Every Tuesday morning, I meet with a sub-group of Prof. Hauser’s lab, to discuss weekly progress. This sub-group is called the ‘Planning and Control’ group, made of people involved in the modules of path-planning and perception of the disinfection robot. The undergrad interns are supposed to present what we’ve done over the week during this meeting. So, Mondays are usually a checkpoint for me to really think about what I did over the last week and how to present that work concisely and clearly. This week, I’ll need to talk about testing the different TSP solvers, so I need to collect the detailed experimental results completely and do formal comparisons.
I spent time over the weekend generating random example graph distance matrices to test and running the different TSP solvers on these examples. At the large graph sizes (~ 5000 nodes), most of the solvers took an incredibly long time to run, so this was a long process. After getting these results, I got some graphical results plotting runtime against solution tour length for all of the solvers, and also got some box plots and histograms to show a good visual comparison.
During the meeting, I talked about these results, and it seemed pretty acceptable to everyone. In terms of next steps, this meant I would be moving onto other parts of the path-planning algorithm. Prof. Hauser suggested I read about some common multi-path planning algorithms to strengthen my background, such as Probabilistic Road Maps and Rapidly Exploring Random trees. He also recommended a few papers that detail multi-goal planning algorithms and inspection path algorithms which are closely related to our own algorithm. So, I spent more time this week learning theory again, which I really liked.
This week also marked the official kickoff of the Urbana-Champaign summer REU program. The program wants to make sure students get as much out of the research experience as we can. During the introductory meeting, they mentioned that every week would have a research-related presentation led by UIUC professors, ranging from topics like networking in academia to how to prepare competitive graduate school applications. It was nice to meet everyone else in the program, albeit through a camera. I imagine there would be more events and meeting opportunities with an in-person REU, but a pandemic requires certain adjustments. I hope to learn more during the weekly presentations.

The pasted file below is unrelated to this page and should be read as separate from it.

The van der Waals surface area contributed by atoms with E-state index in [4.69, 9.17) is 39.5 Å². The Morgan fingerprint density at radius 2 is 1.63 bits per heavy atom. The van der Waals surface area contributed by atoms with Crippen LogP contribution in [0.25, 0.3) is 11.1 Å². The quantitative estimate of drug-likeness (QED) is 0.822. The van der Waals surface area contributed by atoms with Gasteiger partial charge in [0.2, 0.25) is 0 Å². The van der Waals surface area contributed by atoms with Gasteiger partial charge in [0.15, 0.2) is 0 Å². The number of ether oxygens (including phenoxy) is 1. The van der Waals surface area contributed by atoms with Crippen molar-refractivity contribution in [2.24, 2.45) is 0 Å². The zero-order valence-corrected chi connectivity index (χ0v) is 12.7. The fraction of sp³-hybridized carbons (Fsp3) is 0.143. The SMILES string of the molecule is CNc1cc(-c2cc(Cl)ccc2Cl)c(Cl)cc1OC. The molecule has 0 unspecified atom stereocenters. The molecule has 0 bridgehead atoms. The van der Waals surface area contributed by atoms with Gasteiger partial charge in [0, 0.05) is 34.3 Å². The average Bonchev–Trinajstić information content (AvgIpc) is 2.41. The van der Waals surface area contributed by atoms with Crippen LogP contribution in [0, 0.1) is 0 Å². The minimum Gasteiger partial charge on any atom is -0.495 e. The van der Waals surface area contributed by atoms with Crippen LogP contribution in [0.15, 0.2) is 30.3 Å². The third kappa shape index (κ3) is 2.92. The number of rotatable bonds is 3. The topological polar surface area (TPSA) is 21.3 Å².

I spent the latter part of the week working on the next step of the overall path-planning algorithm. Although real rooms are obviously three-dimensional, we simplified to 2D for our first algorithm and tests. There is a simple two dimensional path-planning algorithm that involves finding visibility graphs for points in free space.
NOTE: This algorithm assumes that you have a polygonal representation of your space. That is, you have an X-Y plane, and polygons described by Euclidean coordinates represent the “obstacles” in your space. Everything outside of these polygons represent your free space. Let’s say we’re trying to find a path between any pair of points A and B in free space. Something that’s useful to know is which obstacle vertices are directly visible – meaning a straight line from one point to the other passes entirely through free space, and doesn’t go through any polygons – from A and from B. This can help find an optimal path from A to B with a few more steps. However, just this first step is the one useful to our own work.
There are (as one may expect) multiple known algorithms to calculate visibility graphs. The one we want to use is the rotational sweep algorithm because it has the best big O time. Now, there are existing implementations of the entire rotational sweep algorithm to find complete visibility graphs, but for our purposes we wanted only a subgraph of the entire visibility graph and it would be more efficient to calculate just the subgraph as it tends to be much smaller. So, I spent time understanding the algorithm completely and started implementing our specific version of it myself.